Crew Blog | Keoni Kuoha: Fulfilled by Our Coming Together
- Posted on 11 Apr 2017
- In Newsletter, Photo Galleries, Teachers, Updates
Kaʻoha Tātou i to Tātou ʻAweʻia: Fulfilled by Our Coming Together
Crew blog by Keoni Kuoha
Those four days passed quickly, much like the midnight squalls that meet us in otherwise bright, clear skies. That squall has passed, but its memory still chills my skin. Nukuhiva and Uapou had opened my eyes and touched my naʻau.
As we arrived at Taiohaʻe, Nukuhiva, a small fleet of canoes and craft came out to greet us, a sweet, nasal voiced “Mave mai! Mave mai!” wafting toward us. As I began to make out individual faces, I could see smiles that stretched sure and wide. It was a reassuring sign, given the rather stolid, shear-faced islet centennials that flank the entrance to the bay. Moments earlier, they were unmoved by the sound of our pū and the call of our kāhea, but now they seemed to acquiesce. We processed further.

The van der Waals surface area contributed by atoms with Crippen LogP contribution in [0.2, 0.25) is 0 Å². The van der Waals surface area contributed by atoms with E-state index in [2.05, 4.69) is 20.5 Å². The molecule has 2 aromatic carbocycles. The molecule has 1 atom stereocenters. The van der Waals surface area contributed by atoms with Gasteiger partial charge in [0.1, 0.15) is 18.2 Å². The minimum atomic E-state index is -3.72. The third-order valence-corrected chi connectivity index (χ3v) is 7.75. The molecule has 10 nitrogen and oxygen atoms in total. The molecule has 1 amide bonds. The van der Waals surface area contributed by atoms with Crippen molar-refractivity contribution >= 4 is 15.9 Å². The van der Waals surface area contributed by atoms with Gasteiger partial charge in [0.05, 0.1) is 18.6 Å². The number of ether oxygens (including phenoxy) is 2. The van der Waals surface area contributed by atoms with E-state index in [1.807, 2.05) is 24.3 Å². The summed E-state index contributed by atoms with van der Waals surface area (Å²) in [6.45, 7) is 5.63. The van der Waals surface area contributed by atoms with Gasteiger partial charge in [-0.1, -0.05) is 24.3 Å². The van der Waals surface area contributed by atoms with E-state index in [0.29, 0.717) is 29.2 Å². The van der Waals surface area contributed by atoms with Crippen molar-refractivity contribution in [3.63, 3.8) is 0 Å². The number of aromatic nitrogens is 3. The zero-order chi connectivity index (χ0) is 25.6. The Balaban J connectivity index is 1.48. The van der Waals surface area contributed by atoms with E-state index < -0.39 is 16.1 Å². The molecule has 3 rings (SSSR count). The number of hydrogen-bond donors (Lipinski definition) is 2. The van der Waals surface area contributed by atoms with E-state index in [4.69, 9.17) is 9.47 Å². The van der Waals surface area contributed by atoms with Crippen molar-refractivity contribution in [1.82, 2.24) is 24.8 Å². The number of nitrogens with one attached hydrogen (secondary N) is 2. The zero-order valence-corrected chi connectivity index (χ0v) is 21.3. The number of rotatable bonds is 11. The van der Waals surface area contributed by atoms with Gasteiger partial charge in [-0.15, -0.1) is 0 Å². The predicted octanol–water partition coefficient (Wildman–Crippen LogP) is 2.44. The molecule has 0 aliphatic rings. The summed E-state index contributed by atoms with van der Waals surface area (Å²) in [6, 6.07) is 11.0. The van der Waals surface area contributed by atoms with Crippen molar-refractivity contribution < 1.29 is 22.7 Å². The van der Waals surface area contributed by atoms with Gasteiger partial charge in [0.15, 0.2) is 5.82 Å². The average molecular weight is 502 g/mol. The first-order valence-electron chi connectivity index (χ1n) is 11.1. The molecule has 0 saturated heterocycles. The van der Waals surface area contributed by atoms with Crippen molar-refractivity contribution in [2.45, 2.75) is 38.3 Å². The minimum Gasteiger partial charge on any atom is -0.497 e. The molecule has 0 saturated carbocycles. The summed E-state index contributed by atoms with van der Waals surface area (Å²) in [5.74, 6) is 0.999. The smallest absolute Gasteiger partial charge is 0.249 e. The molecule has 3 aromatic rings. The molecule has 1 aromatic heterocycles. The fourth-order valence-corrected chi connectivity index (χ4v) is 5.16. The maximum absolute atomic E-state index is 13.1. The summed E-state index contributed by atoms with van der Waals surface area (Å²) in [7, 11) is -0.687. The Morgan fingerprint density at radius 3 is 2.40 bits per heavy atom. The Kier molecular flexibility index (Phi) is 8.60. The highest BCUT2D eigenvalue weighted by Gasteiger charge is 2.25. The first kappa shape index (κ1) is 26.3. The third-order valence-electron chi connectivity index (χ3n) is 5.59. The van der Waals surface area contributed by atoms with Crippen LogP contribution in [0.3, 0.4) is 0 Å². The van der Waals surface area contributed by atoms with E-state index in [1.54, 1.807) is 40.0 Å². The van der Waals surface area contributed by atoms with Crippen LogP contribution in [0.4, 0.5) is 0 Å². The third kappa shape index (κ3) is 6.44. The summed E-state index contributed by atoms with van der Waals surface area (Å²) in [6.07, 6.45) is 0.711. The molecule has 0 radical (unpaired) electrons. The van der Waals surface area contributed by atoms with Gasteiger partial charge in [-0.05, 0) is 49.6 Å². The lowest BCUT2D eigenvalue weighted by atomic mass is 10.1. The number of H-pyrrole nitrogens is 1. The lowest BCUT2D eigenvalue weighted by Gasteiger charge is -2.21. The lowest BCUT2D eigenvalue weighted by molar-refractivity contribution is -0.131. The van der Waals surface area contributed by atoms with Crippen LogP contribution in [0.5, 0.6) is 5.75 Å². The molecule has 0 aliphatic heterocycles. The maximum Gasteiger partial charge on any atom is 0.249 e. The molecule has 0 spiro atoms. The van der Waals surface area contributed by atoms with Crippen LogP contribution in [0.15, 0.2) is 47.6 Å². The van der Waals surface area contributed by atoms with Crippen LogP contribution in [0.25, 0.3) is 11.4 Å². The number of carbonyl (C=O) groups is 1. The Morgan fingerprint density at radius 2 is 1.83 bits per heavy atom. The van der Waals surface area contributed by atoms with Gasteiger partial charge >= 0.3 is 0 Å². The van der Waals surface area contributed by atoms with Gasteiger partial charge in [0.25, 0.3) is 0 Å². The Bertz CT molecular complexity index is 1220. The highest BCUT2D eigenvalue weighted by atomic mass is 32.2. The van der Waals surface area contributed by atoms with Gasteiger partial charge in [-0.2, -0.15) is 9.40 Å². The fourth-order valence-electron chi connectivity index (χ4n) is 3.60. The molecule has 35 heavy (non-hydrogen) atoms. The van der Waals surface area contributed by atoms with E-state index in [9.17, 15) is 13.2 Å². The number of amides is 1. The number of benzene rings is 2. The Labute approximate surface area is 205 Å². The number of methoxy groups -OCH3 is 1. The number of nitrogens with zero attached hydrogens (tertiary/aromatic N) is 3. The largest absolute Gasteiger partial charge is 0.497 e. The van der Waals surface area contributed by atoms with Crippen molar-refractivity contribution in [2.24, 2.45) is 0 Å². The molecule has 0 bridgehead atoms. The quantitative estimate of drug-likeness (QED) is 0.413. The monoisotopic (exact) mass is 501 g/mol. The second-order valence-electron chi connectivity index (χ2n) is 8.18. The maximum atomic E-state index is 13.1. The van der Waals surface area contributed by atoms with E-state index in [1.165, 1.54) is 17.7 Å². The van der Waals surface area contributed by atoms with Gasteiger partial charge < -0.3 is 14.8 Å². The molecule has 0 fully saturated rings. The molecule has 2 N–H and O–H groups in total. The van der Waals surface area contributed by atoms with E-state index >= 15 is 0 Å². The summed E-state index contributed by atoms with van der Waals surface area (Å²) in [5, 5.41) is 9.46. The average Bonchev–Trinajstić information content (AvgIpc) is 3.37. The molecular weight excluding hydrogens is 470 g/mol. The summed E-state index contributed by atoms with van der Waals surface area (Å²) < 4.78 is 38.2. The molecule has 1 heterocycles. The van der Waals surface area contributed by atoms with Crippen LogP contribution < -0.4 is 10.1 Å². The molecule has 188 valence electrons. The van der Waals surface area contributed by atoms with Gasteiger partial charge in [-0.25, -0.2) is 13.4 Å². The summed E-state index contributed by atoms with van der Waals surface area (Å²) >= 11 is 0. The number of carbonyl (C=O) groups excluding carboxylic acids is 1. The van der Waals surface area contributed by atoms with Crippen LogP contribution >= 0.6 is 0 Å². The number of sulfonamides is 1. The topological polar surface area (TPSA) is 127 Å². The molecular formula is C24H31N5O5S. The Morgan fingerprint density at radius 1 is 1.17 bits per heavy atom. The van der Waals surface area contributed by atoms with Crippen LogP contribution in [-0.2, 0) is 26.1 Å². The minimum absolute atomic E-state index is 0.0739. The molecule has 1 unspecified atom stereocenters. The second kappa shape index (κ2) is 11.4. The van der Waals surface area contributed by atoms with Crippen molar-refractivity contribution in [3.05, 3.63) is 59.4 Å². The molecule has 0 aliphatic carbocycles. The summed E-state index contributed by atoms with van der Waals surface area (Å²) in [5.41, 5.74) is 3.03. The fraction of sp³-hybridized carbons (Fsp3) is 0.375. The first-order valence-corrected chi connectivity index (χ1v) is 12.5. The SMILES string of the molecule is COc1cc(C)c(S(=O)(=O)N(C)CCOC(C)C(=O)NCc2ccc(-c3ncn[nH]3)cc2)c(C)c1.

The bay and valley walls ascended to a lofty ridge, deep green and misty, behind the small town. I offered an old chant, and the words manifested themselves before my eyes, showing me an ancestral kinolau I had not previously known. I offered another chant, “Uē ka lani….” It was the briefest, lightest of showers, but I knew someone was listening. Smoke rose from the western shore. A crowd was gathered there to welcome us back.